For millions of women, abortion is not a statistic or a political platitude. Although public discourse around abortion tends to stick to abstractions, there is no one “abortion experience.” Women’s sexualities, pregnancies, and terminations are unique. Every woman has her own complex network of relationships, her own ambitions and fears, her own challenges and triumphs. An abortion is one thread, however thick or thin, long or short, in the tapestry of her life.
Sometimes I wonder if writers feel they must either write an “issue book” about abortion or not include it at all. If so, that’s is too bad, because for most women, an abortion, even when it is a significant and painful decision, isn’t a long shadow that colors the rest of her life. I’m not asking for educational, or pro-choice, or feminist, or even “realistic” abortion narratives, although all of those are worth reading. I’d just like abortion to be portrayed as the very common, yet very personal experience it is.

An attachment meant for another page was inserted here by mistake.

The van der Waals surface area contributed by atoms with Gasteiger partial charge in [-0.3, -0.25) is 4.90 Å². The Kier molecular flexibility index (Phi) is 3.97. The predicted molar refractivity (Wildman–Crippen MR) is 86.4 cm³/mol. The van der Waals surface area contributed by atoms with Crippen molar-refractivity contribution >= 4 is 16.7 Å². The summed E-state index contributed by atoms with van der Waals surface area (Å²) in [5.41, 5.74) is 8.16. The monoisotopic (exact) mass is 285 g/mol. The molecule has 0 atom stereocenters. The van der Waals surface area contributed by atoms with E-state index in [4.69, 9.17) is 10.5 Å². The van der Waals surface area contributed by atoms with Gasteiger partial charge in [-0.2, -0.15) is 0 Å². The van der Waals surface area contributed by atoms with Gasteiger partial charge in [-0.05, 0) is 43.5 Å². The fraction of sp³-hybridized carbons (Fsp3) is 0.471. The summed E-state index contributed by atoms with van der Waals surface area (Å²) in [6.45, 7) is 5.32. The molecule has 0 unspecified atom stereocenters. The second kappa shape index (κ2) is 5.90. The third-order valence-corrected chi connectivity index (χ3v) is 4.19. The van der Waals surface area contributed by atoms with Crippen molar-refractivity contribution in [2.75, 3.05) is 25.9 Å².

I’ll end here with a shout out to some recent works that fit the bill:
- ’89 Walls by Katie Pierson (2015)
- Not Funny Ha-Ha: A Handbook for Something Hard by Leah Hayes (2015)
- Dirty Work by Gabriel Weston (2014)
- The Recovery Room by Ann Ormsby (2014)
- Gabi, a Girl in Pieces by Isabel Quintero (2014)
- The Girlfriend by Abigail Barnette (2013)
- NW by Zadie Smith (2012)
- When She Woke by Hillary Jordan (2012)